February 2021 marks the first anniversary of the endorsement of the Pacific Aid for Trade Strategy (PAfTS 2020-2025). It was not the first strategy of its type for Pacific regionalism. Clearly, it is too early to make any meaningful assessment of its implementation. I will leave that for later. The occasion, however, should not go to waste. Any anniversary is propitious for strategic reflection. I propose, therefore, to cast an evaluative eye on two aspects of the Strategy – its long and eventful gestation period, and design: and draw out useful learnings that can be incorporated into the 2050 Strategy for Pacific regionalism.
The Strategy was endorsed by Forum Trade Ministers at their meeting (FTMM) in Suva on 3 February 2020. The idea for the formulation of the Strategy was conceived on 11 July 2018 at a Senior Trade Officials meeting during the Pacific ACP (PACP) Trade Officials meeting in Apia. The Strategy had been two years in the making.
The conception of the idea of an Aid for Trade (AfT) strategy during a PACP Trade officials meeting is instructive. The same officials were engaged in the formulation of a first AfT strategy during the time of the negotiations with the EU for an Economic Partnership Agreement (EPA). The EPA negotiations were suspended, and regional geopolitics may have intervened. This led to the rejection of the first strategy, 12 years ago in 2009.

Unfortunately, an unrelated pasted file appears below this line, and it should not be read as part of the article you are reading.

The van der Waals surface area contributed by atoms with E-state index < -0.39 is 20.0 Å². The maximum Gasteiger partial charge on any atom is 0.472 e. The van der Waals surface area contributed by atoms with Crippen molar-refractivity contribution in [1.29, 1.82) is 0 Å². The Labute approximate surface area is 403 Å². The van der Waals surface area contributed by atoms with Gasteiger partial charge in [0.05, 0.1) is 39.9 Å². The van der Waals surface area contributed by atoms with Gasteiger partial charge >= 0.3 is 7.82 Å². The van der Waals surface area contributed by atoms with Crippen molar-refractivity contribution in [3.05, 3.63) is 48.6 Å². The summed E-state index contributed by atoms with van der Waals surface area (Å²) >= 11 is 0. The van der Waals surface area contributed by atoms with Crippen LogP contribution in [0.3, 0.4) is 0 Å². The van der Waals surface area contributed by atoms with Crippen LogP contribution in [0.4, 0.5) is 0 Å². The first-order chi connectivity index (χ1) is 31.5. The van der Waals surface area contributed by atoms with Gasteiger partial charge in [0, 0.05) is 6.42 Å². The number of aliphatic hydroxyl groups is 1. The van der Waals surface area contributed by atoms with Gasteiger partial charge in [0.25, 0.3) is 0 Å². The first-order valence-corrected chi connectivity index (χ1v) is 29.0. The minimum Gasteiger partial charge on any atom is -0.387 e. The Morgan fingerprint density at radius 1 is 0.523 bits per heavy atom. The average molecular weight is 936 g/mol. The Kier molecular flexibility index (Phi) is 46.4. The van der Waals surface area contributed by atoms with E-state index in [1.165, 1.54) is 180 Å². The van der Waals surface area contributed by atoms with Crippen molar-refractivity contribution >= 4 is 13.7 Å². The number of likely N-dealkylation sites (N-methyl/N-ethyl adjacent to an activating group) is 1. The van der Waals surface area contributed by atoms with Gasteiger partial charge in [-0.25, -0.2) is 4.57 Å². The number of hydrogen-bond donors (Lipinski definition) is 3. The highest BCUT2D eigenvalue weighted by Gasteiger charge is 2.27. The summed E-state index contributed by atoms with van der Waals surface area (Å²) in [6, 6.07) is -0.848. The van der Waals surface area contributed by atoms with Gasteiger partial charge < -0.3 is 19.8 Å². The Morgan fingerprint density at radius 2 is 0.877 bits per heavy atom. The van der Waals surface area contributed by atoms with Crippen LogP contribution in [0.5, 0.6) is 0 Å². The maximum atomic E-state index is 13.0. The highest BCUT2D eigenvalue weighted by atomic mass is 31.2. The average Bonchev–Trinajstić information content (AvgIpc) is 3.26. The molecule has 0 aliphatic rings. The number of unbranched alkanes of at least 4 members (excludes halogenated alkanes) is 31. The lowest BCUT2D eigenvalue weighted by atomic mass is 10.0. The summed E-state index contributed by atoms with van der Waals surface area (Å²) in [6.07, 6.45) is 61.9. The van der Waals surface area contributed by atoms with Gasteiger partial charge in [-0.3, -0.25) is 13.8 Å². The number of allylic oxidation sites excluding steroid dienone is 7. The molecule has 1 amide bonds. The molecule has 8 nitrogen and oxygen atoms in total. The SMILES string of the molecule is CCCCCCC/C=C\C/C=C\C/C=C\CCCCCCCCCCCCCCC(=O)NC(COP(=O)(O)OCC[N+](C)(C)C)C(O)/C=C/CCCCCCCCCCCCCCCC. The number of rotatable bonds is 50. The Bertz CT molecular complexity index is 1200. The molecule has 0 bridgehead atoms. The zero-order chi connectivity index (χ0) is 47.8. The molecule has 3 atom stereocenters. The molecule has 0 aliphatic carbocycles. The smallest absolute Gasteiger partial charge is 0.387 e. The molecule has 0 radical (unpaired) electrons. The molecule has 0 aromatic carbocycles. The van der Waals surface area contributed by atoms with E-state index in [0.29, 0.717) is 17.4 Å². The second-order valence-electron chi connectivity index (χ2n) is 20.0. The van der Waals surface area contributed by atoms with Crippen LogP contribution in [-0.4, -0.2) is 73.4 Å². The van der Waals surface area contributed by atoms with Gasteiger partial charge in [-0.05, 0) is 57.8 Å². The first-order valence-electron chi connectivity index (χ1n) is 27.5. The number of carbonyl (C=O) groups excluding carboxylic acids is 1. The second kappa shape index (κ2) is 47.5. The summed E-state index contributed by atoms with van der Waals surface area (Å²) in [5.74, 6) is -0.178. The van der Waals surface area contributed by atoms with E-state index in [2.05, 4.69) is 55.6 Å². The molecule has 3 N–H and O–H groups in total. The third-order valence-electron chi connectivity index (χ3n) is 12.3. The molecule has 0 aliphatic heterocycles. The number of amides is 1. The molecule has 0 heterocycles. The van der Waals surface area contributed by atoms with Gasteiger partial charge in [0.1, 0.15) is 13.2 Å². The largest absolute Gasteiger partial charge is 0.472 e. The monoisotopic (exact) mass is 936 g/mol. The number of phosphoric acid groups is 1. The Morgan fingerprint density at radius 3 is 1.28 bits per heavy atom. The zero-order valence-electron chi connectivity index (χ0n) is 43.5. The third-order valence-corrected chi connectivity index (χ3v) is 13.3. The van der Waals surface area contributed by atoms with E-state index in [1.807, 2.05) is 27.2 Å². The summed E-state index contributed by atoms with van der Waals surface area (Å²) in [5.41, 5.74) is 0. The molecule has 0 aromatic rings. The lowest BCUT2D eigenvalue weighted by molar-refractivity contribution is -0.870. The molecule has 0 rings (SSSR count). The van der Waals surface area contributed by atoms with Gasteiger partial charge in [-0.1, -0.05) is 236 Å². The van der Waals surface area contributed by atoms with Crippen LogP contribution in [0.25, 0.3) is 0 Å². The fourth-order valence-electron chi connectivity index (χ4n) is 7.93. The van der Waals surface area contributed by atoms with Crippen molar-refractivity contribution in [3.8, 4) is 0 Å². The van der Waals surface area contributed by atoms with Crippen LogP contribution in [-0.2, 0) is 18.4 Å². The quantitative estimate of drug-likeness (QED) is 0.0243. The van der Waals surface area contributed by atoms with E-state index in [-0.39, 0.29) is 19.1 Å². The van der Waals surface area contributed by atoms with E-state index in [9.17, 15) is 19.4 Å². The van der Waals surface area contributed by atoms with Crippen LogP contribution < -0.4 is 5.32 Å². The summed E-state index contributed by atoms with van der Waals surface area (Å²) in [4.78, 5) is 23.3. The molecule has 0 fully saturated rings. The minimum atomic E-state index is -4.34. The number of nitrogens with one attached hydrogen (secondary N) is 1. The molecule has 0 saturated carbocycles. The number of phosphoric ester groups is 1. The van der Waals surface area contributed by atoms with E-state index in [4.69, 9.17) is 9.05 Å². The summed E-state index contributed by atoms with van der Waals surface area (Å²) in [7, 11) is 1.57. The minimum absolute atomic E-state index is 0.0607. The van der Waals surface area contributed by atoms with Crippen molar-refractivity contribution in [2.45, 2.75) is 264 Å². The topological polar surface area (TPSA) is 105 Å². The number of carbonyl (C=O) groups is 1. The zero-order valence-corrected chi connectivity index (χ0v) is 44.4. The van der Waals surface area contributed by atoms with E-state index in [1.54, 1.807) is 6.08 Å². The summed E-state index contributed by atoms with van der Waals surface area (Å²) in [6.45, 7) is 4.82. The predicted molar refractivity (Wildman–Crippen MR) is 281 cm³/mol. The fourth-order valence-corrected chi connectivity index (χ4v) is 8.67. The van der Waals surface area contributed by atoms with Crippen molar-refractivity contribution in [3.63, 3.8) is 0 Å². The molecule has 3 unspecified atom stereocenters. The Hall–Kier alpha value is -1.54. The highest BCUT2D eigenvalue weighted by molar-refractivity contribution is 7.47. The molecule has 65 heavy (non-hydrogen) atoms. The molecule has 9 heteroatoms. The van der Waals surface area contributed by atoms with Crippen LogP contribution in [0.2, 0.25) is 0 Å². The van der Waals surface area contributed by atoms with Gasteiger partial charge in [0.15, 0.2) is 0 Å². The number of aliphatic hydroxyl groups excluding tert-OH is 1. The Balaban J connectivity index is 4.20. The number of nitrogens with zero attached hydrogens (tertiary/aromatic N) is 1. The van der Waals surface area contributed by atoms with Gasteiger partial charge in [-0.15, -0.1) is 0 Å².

The EU resources earmarked for that were mothballed. Some, if not all, will be recycled to fund the newly endorsed Strategy. The Regional Authorising Officers (RAO) for the PACP states met representatives of the EU in the margins of the 2020 FTMM to sign €94 million AfT financing agreements.
The rejection of the first AfT strategy in 2009 also marked the launching of the PACER Plus negotiations and by the time the Free Trade Agreement (FTA) was signed in 2017, Australia and New Zealand had committed themselves to earmarking millions of dollars for AfT under that agreement. These AfT resources under PACER Plus are currently being disbursed under the extended Pacific Horticultural and Agricultural Market Access (PHAMA Plus) launched on 11 April 2019.
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